Honor Codes Work Where Honesty Has Already Taken Root

September 24, 2012

The possibility that 125 Harvard students "improperly collaborated" on an exam in the spring has galvanized a continuing discussion about the use of honor codes. While Harvard administrators hope that an honor code can improve the academic integrity of the college, critics—especially Harvard students—are skeptical that signing a piece of paper will suddenly cause a cheater to change his ways.

They're right. Not all colleges have what it takes to make an honor code effective—not because the students aren't honest, but because they don't expect anyone else to be. And with honor codes, expectations determine reality.

According to research by Donald L. McCabe, a professor of management at Rutgers University who specializes in student integrity, students at colleges with honor codes—typically student-enforced—cheat less than their counterparts elsewhere do. Our experience at Hampden-­Sydney College would seem to support this conclusion: We find little evidence of cheating, even when professors work in their offices during exams. Indeed, you have not seen an honor code at work until you have seen a show of hands for those who did not do the reading for today's class turn out to be completely accurate.

Our honor code is strictly enforced, and the enforcement is handled by an all-student court. Students convicted of lying or cheating can expect to receive punishments ranging from suspension to expulsion.

However, honor codes don't always work. Mr. McCabe says that their success depends on a "culture of academic integrity" that leads students to take enforcement of the rules seriously. But economic theory suggests that it's more a matter of expectations. When it works, the culture makes for a successful honor code as much as the honor code makes for a successful culture.

Student expectations about the integrity of their classmates can determine whether the college culture reinforces honesty. Say that each student arrives as a "cheater" type, an "honest" type, or somewhere on the continuum between them. Whatever the individual's innate level of integrity, we believe that each student will decide whether or not to cheat by weighing the costs and benefits.

With a peer-enforced honor code, the likelihood of being caught depends on other students' tolerance for cheating. Students who enter a college of mostly "honest" types will more often choose not to cheat even if they are innately "cheater" types, because the higher risk of getting caught makes the costs greater.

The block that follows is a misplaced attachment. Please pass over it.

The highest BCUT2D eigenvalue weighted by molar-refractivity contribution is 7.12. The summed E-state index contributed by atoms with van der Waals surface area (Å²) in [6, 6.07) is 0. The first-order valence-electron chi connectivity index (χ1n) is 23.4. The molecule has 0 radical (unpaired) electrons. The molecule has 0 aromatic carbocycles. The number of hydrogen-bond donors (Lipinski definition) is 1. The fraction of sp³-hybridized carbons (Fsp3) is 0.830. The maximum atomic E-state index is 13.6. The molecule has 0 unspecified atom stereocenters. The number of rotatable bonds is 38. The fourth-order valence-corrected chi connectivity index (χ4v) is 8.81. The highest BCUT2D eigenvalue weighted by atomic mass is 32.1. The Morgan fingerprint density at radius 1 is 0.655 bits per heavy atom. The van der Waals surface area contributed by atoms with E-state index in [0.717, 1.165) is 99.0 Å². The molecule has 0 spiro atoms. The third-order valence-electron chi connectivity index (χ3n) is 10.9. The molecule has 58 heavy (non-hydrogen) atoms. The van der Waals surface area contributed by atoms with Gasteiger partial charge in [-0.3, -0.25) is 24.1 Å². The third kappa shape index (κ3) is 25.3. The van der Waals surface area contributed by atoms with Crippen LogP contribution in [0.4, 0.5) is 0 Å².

That leads to a feedback loop, as more of the population behaves like "honest" types than normally would, increasing the impression that everyone is honest and raising still higher the expectation of being caught. This feedback loop generates the culture of trust and integrity that students—like those at, say, Davidson College, which has a well-publicized honor code—reportedly value so highly.

Unfortunately, the feedback loop can go the other way. If a student enters a college with mostly "cheater" types, not only are the costs of cheating very low, encouraging fellow "cheater" types to cheat, but the benefits of cheating (or the costs of not cheating) are very high, encouraging even "honest" types to cheat. That leads more students to cheat than would normally do so, creating a culture of dishonesty.

The success of the honor code, then, depends on the expectations that students have of their peers' behavior, which is why colleges with successful honor codes must invest considerable resources in programs that influence how the honor code is perceived.

At Hampden-Sydney, new students participate in small discussions led by peers for two hours before a completely silent three-hour signing ceremony, during which all students sign the pledge, one by one, in front of their peers. Members of the Student Court, complete with a staff of student investigators and advisers, routinely visit classrooms to talk about the honor code, and faculty and staff reinforce the message on syllabi and in class discussions.

Is an honor code the answer to problems of academic integrity on every campus? The answer is, not unless students there think it is. Here is a point worth noting for those students fortunate enough to study at an institution with a functioning honor code: It is far easier to maintain a culture of integrity than it is to build one.

Jennifer Dirmeyer is director of the Center for Entrepreneurship and Political Economy at Hampden-Sydney College, where she teaches law and economics. Alexander C. Cartwright is a senior at Hampden-Sydney and chairman of the Student Court there.